‘Shocked at the wickedness’: Six assailants beat up a Jew on a New York street


NEW YORK — A group of assailants beat a Jewish man on a New York street on Friday night, the latest in a string of attacks on Jews in the area.

According to police and neighborhood groups, six men repeatedly punched and kicked the Hasidic Jewish man in Brooklyn’s Williamsburg neighborhood, causing him minor injuries.

Police are investigating the case as a hate crime and have made an arrest.

There were no “prior provocative words” between the 21-year-old victim and the attackers before the beating, police said.

The New York Police Department released blurry video of the attack, which appeared to show the group punching the victim and pushing him against the side of the truck, where he collapsed, and the beatings continued.

Police also released a video showing the group that allegedly carried out the attack, offered a $3,500 reward for information and said detectives arrested a 16-year-old and charged him with assault by a gang and assault as a hate crime.

The United Jewish Organizations of Williamsburg, a prominent community group in the neighborhood, called the incident a “disturbing attack fueled by hate.”

He said after the attack, the group of attackers hijacked an Uber driver.

The attack took place on the neighborhood’s Gerry Street near Harrison Avenue at 7:55 p.m. Friday night. Attacks on neighborhood Jews often take place on Friday nights, when religious Jews do not carry cellphones, making it harder to report crimes. Williamsburg is home to the large, tight-knit Satmar Hasidic community.

The Anti-Defamation League offered a $10,000 reward to obtain information leading to an arrest in the case.

“We are shocked by the viciousness of the footage of this incident,” said ADL Regional Director Scott Richman. “No one should be subjected to hateful violence on the streets of New York.”

“We deserve a safer and more tolerant city for all New Yorkers,” he said.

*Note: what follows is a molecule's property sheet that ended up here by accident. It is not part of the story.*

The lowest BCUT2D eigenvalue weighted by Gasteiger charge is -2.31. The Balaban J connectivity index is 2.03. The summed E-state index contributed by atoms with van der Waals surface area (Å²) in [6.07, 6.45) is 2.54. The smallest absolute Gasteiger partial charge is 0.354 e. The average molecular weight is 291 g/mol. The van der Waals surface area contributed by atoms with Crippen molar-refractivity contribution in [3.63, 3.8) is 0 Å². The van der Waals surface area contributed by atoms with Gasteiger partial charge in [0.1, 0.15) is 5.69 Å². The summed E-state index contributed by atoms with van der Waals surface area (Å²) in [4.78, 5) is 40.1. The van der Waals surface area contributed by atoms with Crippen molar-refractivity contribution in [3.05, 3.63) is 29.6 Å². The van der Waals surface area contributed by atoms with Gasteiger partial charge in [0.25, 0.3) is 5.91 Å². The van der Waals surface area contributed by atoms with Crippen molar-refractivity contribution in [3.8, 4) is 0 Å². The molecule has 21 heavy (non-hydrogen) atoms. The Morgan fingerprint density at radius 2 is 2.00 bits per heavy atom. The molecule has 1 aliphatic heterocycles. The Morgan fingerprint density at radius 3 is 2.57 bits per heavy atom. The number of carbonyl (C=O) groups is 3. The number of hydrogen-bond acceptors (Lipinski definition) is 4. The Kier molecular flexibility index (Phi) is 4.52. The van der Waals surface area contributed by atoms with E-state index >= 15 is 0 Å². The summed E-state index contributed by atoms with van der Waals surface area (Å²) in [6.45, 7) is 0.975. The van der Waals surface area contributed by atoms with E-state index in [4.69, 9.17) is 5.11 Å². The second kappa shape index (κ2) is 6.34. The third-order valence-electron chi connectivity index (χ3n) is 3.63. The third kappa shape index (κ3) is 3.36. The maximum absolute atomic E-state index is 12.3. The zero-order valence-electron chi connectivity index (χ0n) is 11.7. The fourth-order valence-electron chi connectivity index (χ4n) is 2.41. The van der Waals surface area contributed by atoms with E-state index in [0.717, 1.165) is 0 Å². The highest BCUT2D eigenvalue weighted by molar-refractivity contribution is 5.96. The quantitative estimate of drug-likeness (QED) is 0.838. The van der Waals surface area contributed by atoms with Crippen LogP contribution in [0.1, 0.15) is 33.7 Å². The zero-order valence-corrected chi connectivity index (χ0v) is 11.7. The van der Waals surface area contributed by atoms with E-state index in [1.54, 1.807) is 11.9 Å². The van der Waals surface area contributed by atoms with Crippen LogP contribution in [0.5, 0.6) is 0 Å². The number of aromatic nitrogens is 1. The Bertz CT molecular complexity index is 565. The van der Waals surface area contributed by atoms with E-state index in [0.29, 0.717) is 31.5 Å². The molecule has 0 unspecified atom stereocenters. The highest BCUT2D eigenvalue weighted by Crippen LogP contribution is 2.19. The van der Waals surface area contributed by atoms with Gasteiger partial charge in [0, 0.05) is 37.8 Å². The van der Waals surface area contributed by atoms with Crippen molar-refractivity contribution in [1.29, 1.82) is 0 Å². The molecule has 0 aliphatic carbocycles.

The Shomrim neighborhood advocacy group in the Williamsburg neighborhood of Brooklyn, New York, on September 15, 2021. (Luke Tress/Times of Israel)

New York Governor Kathy Hochul said Sunday she was “outraged by this act of violence against a Jewish New Yorker.” An attack on one of us is an attack on all of us.

She said she was leading the state police hate crimes task force to help with the investigation. Hochul has repeatedly spoken out against anti-Semitism in New York and has taken action against anti-Jewish crimes.

New York City Congressman Ritchie Torres, a staunch supporter of Jewry and Israel, on Saturday called the wave of anti-Semitic crimes a “moral stain on the soul of our city.”

Jamaal Bowman, Progressive Congressman from New York City, said, “Anti-Semitism is dangerous and is behind disturbing attacks like this.

Police figures showed 81 anti-Semitic hate crimes in New York so far this year, marking an increase of more than 300% from the same period last year.

Anti-Semitic incidents include assaults on city streets against visibly identifiable Jews, racist graffiti, property damage and verbal abuse.

Jews are the target of hate crimes more than any other group in New York, by far, year after year. Anti-Jewish attacks accounted for 38% of all confirmed hate crimes in New York City last year, according to NYPD statistics.

In February, there were 56 hate crimes against Jews, up from 11 in the same month last year. Hate crimes in New York City as a whole increased 100% last year, and other types of crimes increased as well.

Hate crimes generally do not lead to arrests in New York. The 198 confirmed hate crimes against Jews in New York last year resulted in just 58 arrests.

Hundreds of pro-Palestinian protesters chanted ‘Globalization of the Intifada’ during a march through Manhattan last week that stopped outside the offices of several Jewish organizations, which many Jewish and Israeli advocates said interpreted as an allusion to violence against Jews.

The protesters, who have called for the complete dismantling of Israel, say they are targeting the Jewish state, not the Jewish people. The event came as Israel grapples with a wave of deadly terrorism that has killed 11 people.

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